It will go down as the one of the greatest challenges our State has ever faced, and the decisions haven’t been easy.

But a year into this pandemic, I can say that despite the odds against us, despite every obstacle being thrown our way, this pandemic did not break us, and it will not break us. We stood up assistance programs in record time, we continue to work every day on reopening our economy, and we are ranked at the top of the list of states who are administering doses of the COVID vaccine.

When it comes to big challenges, Nevadans work together to overcome them – that’s our way. This is a somber milestone and anniversary, but I am filled with hope for what comes next. I hope you are too.

Please, continue to follow our mitigation measures as we head together toward brighter days. That includes staying home when you are sick, wearing a mask when you’re around folks from outside your household, practicing social distancing and when you are eligible, getting a COVID-19 vaccine.

Together, we are getting through this. Thank you.

Richard Whitley, Director of the Nevada Department of Health and Human Services, also issued the following statement in recognition of one year since the first case of COVID-19 in the state:

“Throughout the past year we have all faced challenges and uncertainty as COVID-19 has spread and impacted our communities. However, through this difficult year, stronger partnerships have formed, and agencies have worked diligently to protect the health of Nevadans.

Each positive COVID-19 case and loss of life announced has changed us and our communities, but we continue our work to slow the spread, protect the health of our state and provide information to support decision-making.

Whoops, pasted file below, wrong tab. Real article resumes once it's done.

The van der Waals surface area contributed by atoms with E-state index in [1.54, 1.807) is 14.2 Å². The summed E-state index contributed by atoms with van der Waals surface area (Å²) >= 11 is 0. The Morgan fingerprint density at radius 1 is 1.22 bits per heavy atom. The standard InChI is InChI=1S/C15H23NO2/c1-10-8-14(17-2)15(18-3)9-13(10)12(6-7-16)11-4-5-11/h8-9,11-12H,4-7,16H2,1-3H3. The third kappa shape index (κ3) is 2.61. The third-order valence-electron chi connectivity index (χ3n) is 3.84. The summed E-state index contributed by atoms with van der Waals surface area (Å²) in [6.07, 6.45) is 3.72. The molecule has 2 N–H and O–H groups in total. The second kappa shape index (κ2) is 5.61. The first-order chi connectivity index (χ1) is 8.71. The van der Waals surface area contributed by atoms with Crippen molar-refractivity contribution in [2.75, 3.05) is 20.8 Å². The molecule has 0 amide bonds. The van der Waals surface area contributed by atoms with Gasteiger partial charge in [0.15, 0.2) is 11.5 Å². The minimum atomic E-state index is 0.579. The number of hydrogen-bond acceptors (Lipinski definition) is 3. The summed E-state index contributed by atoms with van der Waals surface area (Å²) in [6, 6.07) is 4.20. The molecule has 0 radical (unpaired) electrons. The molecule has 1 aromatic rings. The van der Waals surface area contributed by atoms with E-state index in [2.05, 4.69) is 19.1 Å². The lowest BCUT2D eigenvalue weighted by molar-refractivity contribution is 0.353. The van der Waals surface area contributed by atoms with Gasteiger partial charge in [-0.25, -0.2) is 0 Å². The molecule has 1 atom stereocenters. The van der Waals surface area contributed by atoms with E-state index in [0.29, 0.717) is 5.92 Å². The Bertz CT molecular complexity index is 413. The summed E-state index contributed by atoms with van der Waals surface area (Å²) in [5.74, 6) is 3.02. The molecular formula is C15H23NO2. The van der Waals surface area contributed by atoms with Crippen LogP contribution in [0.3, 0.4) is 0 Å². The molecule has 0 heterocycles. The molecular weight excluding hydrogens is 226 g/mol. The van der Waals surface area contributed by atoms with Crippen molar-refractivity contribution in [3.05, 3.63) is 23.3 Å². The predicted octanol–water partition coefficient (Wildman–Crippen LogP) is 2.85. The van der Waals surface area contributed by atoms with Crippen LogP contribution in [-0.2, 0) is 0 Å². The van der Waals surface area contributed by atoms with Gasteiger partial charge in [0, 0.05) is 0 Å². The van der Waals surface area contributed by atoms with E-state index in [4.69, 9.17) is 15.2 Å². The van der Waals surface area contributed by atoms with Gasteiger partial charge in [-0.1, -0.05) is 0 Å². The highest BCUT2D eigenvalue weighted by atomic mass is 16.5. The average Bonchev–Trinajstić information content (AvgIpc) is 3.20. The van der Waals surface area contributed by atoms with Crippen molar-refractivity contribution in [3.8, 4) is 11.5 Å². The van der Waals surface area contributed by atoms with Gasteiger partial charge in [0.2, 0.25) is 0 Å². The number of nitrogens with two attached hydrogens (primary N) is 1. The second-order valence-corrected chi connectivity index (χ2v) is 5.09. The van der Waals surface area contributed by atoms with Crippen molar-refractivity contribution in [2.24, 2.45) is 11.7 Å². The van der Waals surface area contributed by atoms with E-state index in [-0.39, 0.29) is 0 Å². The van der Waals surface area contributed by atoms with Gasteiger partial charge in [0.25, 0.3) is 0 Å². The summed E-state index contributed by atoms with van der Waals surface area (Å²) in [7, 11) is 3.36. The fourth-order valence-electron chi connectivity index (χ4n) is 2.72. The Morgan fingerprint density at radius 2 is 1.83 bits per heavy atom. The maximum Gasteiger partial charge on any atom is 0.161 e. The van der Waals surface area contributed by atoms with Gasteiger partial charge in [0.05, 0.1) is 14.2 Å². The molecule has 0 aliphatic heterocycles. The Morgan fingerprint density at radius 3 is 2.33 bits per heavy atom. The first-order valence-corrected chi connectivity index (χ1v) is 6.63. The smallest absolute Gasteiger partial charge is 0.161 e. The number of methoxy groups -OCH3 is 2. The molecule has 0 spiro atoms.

I am so grateful for the hardworking people throughout this Department who have shown up every day dedicated to making a difference. I am proud of the partnerships we have built statewide and I am thankful for the leadership and support from the Governor while we all face this challenge together.

COVID-19 is not yet in the past and we must remain vigilant in our efforts to protect ourselves, families and communities while we look to the future and the opportunity for more Nevadans to be vaccinated.”

In a tweet, Washoe County said: “Today marks a year since the first case of COVID in Washoe County. Today we reflect, and continue to work together to get through this.”

On Thursday, March 4, 2021, Nevada reached a grim milestone of 5,000 lives lost to COVID-19.

Senator Cortez Masto released the following statement:

“This crisis has affected us in ways we never imagined a year ago, and I’m thinking of those we’ve lost and each and every person in Nevada whose life has been touched by this devastating pandemic. Even in the midst of this tragedy, I talk to Nevadans every day who show me just how resilient we are. With Nevadans in mind, I’m continuing to work to bring home urgently needed relief so we can get more vaccines into arms, support to our workers, safely and quickly reopen our schools, and keep our small businesses afloat. I’ll keep working every day to bring the pandemic under control, rebuild our economy, and put us on the path to a brighter future.”

Nevada Congressman Steven Horsford also tweeted about the milestone:

As we continue to make strides to crush #COVID19, we must remember those we’ve lost over the last year. Yesterday, we hit the grim milestone of 5,000 COVID-19 deaths in Nevada. My prayers go out to their families and loved ones and those impacted by this virus.